(And doesn’t the change in succession need to be approved by the parliaments of all her domains—and in the case of the federations, won’t that mean the state/provincial parliaments will need to approve, too? Since 1986 Westminster hasn’t been able to legislate for Australia, so if our Commonwealth Parliament (in conjunction with state parliaments) hasn’t got the authority due to the particular wording of the constitution, I don’t see how this can be changed without a referendum.)

    • Schütz says:

      I don’t know if the rules of succession are a part of each of the individual nations constitution – I don’t think it is a part of ours. As far as I know, the Act of Succession is a piece of British law, and it needs only be changed there.

    • Alexander says:

      Well, that summary sounds like what I thought would have to happen. But I’ve read Anne Twomey’s book, and my reasoning was influenced by it. Although the Act of Succession is British law, it applies in Australia separately from its application in the UK: Think of it like this. The City of Melbourne was established by an order of the New South Wales governor in 1842. But if though that was a New South Wales order, nothing NSW does can change it anymore; and it can only be dissolved or changed by the Victorian government.

    • Schütz says:

      Thanks for this link, Tony. It was most informative. The business about Australia having as many “crowns” as States is pertinent. Also the fact that simply ending one part of the religious discrimination in respect to the Crown only highlights the main one. Interestingly, what if the heir to the throne decided to convert to another religion all together? Would they still be barred from succession

  2. John Nolan says:

    Those with long memories will remember Prince Michael of Kent renouncing his place in the line of succession when he married the Catholic Baroness von Reibnitz in 1978. She managed to get her previous marriage annulled and a lavish Catholic ceremony was to take place in Vienna. When the couple let slip that any children would be brought up as Anglicans, Pope Paul VI, in one of his last acts as Pontiff, vetoed the ceremony at the last minute and they had to make do with a civil wedding. In 1983 Pope John Paul II finally allowed them a Catholic wedding, which was celebrated privately.

    The ancient law of male primogeniture does not only apply to the royal family, and by tinkering with it for the sake of political correctness Cameron, who has no respect for history or tradition (a true ‘heir to Blair’), is opening a can of worms.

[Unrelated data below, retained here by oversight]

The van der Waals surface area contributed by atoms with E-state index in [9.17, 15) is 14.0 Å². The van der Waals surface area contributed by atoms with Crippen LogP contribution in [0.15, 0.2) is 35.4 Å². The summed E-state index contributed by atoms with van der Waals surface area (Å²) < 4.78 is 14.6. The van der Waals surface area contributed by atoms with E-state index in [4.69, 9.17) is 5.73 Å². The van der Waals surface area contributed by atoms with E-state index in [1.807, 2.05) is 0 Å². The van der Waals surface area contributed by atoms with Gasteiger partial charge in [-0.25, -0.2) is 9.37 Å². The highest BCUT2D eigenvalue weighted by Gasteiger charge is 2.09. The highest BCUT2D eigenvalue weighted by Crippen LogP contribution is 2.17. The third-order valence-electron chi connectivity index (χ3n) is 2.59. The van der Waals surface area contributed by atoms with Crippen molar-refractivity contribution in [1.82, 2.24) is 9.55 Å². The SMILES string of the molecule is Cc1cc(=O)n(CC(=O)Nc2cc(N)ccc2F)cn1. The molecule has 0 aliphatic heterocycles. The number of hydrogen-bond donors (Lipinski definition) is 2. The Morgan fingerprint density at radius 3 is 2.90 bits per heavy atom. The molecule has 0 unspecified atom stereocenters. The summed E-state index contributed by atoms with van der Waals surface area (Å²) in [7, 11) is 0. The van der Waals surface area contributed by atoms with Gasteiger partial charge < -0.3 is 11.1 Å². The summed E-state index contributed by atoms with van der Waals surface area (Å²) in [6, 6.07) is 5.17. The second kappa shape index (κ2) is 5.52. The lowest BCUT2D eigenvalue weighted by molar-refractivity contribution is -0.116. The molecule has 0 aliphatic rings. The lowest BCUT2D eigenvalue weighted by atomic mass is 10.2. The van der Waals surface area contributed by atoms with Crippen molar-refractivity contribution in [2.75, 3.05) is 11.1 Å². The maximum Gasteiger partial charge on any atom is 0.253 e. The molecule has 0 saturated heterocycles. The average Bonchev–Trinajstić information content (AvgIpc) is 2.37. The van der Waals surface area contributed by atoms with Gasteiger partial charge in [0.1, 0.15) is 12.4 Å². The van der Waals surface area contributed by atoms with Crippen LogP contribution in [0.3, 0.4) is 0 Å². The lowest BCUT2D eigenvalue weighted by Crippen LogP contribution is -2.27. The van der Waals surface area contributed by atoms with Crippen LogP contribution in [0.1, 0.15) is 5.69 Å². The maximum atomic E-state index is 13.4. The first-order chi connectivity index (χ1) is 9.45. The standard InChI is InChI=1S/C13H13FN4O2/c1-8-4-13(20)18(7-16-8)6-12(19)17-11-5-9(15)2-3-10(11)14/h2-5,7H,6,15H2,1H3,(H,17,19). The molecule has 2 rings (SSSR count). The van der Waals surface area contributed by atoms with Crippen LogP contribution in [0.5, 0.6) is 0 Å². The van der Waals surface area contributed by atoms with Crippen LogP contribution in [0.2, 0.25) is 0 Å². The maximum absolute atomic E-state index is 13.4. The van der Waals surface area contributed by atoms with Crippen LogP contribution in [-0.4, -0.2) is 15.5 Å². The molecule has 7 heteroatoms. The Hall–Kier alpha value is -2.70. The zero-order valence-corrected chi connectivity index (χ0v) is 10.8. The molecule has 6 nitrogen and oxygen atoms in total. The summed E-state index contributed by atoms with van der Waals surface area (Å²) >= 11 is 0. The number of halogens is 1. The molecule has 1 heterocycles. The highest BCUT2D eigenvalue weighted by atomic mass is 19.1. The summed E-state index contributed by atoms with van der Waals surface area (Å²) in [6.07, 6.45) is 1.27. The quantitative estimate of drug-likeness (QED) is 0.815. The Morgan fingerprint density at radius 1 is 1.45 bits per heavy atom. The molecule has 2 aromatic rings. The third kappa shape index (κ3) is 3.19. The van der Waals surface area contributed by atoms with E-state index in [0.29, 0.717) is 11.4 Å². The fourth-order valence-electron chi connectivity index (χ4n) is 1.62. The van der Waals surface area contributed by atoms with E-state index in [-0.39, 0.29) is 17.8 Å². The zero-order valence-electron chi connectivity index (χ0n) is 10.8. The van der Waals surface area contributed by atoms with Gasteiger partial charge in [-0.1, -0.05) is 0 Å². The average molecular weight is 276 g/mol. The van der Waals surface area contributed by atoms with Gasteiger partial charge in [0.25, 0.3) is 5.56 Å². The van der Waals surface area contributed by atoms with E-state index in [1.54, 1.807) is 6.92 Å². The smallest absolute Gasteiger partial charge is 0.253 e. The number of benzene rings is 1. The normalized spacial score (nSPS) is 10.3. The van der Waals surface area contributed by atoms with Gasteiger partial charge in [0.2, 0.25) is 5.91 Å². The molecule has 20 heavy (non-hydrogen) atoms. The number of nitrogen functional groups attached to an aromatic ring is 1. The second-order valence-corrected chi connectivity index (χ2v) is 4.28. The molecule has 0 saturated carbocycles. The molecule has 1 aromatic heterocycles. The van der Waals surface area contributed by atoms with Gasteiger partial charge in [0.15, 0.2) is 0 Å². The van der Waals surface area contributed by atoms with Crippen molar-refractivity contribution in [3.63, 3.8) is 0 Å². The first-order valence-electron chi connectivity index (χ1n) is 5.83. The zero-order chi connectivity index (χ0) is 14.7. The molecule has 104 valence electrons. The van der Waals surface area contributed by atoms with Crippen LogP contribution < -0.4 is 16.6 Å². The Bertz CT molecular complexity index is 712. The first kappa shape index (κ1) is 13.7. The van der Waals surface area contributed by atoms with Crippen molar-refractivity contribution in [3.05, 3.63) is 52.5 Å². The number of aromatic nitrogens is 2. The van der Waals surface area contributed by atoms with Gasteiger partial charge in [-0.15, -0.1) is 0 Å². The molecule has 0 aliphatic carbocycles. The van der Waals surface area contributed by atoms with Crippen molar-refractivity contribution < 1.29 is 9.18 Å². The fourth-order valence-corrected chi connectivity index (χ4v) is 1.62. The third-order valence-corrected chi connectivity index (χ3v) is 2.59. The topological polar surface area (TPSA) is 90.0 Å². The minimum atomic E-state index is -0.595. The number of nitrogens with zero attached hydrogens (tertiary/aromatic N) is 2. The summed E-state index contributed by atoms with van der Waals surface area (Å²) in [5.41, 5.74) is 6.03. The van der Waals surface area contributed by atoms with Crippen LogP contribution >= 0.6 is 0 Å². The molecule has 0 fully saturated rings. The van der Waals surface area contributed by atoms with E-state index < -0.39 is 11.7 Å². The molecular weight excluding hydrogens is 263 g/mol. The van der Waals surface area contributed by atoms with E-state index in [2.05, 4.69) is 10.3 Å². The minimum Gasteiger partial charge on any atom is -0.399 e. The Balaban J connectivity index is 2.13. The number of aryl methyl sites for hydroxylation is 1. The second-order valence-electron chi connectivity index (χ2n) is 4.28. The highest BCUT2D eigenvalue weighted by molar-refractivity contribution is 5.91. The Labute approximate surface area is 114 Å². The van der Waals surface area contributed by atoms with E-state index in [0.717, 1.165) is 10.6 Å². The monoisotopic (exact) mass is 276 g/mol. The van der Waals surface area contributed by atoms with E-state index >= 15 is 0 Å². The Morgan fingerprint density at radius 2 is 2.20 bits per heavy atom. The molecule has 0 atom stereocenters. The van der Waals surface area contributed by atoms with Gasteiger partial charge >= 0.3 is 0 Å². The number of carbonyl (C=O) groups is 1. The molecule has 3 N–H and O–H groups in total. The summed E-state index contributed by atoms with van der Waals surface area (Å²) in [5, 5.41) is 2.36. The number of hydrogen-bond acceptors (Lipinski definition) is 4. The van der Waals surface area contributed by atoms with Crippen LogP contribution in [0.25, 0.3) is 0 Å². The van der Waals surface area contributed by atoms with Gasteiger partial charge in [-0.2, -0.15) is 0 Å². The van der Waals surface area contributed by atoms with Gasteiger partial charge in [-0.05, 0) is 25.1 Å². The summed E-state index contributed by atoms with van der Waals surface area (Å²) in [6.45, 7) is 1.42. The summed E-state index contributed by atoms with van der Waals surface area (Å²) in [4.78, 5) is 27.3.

• Alexander says:

      Can you tell us what worms are in this can? I haven’t heard a single objection.

      What difference does it make if the this doesn’t affect male primogeniture in other contexts? Noble titles may already pass strictly to males (thus never to a daughter) or may be passed jointly in shares to daughters and go into abeyance. So royal titles are already different from noble titles.

      • John Nolan says:

        Because once you start applying modern notions of equality (themselves dubious, not least from a Catholic standpoint) to institutions rooted in tradition and history it is difficult to know where to draw the line. For example, the consort of a king is known as the Queen, and addressed as Your Majesty. Surely it is discriminatory that the consort of a queen regnant should be a mere prince? In point of fact, William of Orange insisted on being King, and the consort of Mary I, Philip of Spain, took the style, though not the function, of King of England. Victoria at first wanted parliament to give Albert the title of king, but Lord Melbourne dissuaded her. The Duke of Edinburgh was never granted the title of Prince Consort.

  3. Peregrinus says:

    Very interesting development. Couple of points:

    1. In the past, the British Government’s position is that it did not wish to amend the law of succession either to introduce gender equality or to eliminate (or modify) religious discrimination because legislative or other action would be required in each of the Commonwealth realms (independent Commonwealth countries of which the Queen is head of state) to ensure that the modified succession rules would apply in all of them. This would be difficult to co-ordinate and burdensome on each Commonwealth realm – they have their own legislative priorities.

    2. The unspoken subtext was that some of the realms might find this all a bit bothersome, and might just use the occasion to switch to republican status. This isn’t a groundless fear; a majority of the Commonwealth realms have already become republics.

    3. Officially, the British government does not care whether other commonwealth countries are realms or republics; this is a matter for them. But in practice the British government is keen to keep the realms as realms; it helps to cement bilateral relationships between the various realms and the UK.

    4. So what’s changed? It could be that the negative perceptions of the monarchy which stem from sex discrimination and anti-Catholic discrimination are increasing, and that the political cost of not doing something about this is now perceived to be greater than the political cost of doing something about it. (Though, myself, I don’t see any evidence that this is the case.) Alternatively, it could just be that the current British Prime Minister has stronger feelings on the subject than his predecessors did.